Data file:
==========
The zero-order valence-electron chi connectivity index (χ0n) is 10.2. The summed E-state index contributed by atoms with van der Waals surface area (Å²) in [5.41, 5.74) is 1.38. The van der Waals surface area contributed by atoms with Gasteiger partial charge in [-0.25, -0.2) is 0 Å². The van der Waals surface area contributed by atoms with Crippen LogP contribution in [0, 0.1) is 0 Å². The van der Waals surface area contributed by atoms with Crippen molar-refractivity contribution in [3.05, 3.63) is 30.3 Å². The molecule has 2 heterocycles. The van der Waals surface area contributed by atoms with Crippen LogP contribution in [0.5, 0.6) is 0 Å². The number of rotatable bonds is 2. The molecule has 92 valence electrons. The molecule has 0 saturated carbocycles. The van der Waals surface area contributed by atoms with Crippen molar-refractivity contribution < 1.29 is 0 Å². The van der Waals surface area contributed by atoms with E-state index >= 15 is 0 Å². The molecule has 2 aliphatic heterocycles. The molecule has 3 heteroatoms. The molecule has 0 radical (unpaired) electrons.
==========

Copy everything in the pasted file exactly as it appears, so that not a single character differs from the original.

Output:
The zero-order valence-electron chi connectivity index (χ0n) is 10.2. The summed E-state index contributed by atoms with van der Waals surface area (Å²) in [5.41, 5.74) is 1.38. The van der Waals surface area contributed by atoms with Gasteiger partial charge in [-0.25, -0.2) is 0 Å². The van der Waals surface area contributed by atoms with Crippen LogP contribution in [0, 0.1) is 0 Å². The van der Waals surface area contributed by atoms with Crippen molar-refractivity contribution in [3.05, 3.63) is 30.3 Å². The molecule has 2 heterocycles. The van der Waals surface area contributed by atoms with Crippen LogP contribution in [0.5, 0.6) is 0 Å². The number of rotatable bonds is 2. The molecule has 92 valence electrons. The molecule has 0 saturated carbocycles. The van der Waals surface area contributed by atoms with Crippen molar-refractivity contribution < 1.29 is 0 Å². The van der Waals surface area contributed by atoms with E-state index >= 15 is 0 Å². The molecule has 2 aliphatic heterocycles. The molecule has 3 heteroatoms. The molecule has 0 radical (unpaired) electrons.